A recent report from the United Nations has revealed some unsettling figures, warning that our planet could experience a 40 percent shortage of usable water by the year 2030 unless countries begin to substantially cut back on its usage. Because 70 percent of fresh water in the world is used on irrigation and agriculture, the most practical approach would be to change the ways in which people farm. The need is a rather ubiquitous one. Throughout California’s Central Valley, farmers have begun drilling for water, and they are now tapping into stores that are over 30,000 years old. Kenya is now being faced with its worst drought since 2000, and farmers have begun hand-digging wells in order to gain hold on the receding water table, meanwhile, it’s estimated that as many as one-in-ten Kenyans are going hungry.
This might seem to be as much that both of these regions have in common, but that means that a game-changing solution could easily be put into place in both economies, making use of a resource we hardly knew was there. Beneath the soil, surrounding the roots of plants are swarms of helpful bacteria that number in the billions. These microbiomes can be found in soil all across the globe: along the hard-hit Kenyan coast, right to New England’s notoriously rocky soil.
In each shovelful of dirt, there are armies of bacteria, along with microscopic fungi and protozoan, all of which carry out life processes that the soil is dependent upon for yielding crops, but bacteria substantially outnumber the other microorganisms. Even in bygone centuries, bacteria effectively provided us with a number of products – from cheeses, wines, and vinegars, to laundry detergents and even medicine. Now, it could seem that aside from a food source, they could be helpful allies in actually the growth of standard produce. Actinomyocytes – which are just one type of the diverse microscopic ecosystem found in the dirt, have been used to synthesize a number of modern day antibiotics, such as erythromycin, used to treat bronchitis and whooping cough, among many other infections.
Another type of bacteria known as pseudomonas, is able to metabolize a number of chemicals and fertilizers into useful nutrients for the soil, while clostridium is able to thrive despite an absence of oxygen, breathing anaerobically from the soil’s nitrogen supply as it feeds the plants their nutrients. Not only does this trait make it important, but it’s also an important sign that the bacteria, with their incredibly short lifespans, are among the few organisms that can adapt quickly to an ever changing climate. Manipulating them to our advantage could be a primary means of our species’ own survival.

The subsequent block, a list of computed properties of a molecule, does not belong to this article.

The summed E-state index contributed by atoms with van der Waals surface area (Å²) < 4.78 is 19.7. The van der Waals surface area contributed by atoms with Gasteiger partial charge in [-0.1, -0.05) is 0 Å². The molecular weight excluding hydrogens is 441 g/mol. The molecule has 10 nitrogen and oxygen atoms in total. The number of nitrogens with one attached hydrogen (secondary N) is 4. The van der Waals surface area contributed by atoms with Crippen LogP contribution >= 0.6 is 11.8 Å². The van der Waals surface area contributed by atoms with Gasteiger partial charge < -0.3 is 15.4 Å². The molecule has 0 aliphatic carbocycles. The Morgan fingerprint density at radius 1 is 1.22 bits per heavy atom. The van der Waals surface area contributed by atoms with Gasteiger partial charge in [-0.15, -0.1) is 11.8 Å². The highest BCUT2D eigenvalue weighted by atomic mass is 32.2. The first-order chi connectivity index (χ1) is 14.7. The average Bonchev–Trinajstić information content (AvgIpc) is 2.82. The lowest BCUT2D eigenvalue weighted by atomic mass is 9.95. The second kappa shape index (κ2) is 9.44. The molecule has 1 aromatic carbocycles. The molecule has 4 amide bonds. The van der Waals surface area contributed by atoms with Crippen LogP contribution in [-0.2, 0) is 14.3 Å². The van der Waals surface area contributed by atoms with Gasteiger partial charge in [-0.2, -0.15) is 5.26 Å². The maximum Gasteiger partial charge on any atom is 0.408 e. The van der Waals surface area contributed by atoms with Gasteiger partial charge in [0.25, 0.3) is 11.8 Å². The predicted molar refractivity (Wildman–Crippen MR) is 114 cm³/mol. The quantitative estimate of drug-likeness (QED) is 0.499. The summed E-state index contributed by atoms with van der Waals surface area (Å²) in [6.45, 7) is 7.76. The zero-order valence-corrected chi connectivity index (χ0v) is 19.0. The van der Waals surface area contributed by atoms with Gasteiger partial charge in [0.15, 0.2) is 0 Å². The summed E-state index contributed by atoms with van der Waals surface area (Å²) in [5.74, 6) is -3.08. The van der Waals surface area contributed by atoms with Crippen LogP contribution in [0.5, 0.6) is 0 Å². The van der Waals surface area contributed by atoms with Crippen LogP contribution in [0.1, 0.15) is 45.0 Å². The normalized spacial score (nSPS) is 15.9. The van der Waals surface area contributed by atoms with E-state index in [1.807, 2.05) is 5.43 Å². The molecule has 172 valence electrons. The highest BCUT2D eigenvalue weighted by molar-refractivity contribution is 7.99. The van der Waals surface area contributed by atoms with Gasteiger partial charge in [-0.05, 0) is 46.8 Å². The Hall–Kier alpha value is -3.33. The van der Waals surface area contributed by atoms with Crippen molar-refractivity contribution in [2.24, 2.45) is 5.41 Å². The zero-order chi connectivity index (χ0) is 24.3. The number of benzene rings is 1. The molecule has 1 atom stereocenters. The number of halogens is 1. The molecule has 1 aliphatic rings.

At the time of this writing, there are scientists throughout the five continents that are regularly digging up evidence for the beneficial symbiotic relationships that exist among microbes and crops such as corn, cotton, tomato and peppers, even varieties that have been genetically modified. Plants typically give off a liquids rich in carbon, providing sustenance for the microbes. Some of these liquids are the result of the plants responding to environmental stressors such as attacks from insects, another rising concern as we are seeing an increase in invasive insect species. Other chemicals are produced due to increases in water following a deluge. The soil bacteria are sensitive to these chemical messages, and they then secrete chemicals of their own which can strengthen the already complex defenses of the plants.
As an example, there are studies done that have shown the right combination of beneficial microbes exposed to the seeds directly can be as effective as commercial pesticides against one particular type of worm known as the rice leaf-folder, which will wraps itself inside and then eat away the leaves of younger plants. Other studies have demonstrated that there are soil microbes that will significantly increase the overall growth and yields of important crops. One study from Germany, observed the same field over a 10-year period, learning that beneficial microbes have increased the rate of growth in maize plants but also boosted the prevalence of phosphorous as well as other elements that are critical to the growth of crops in the soil. In Colombia, where the effects of famine due to climate change are already being experienced, microbiologists have begun to mass-produce bacteria to colonize cassava plants, an economic staple. The result was an increase in the yields of cassava by 20 percent.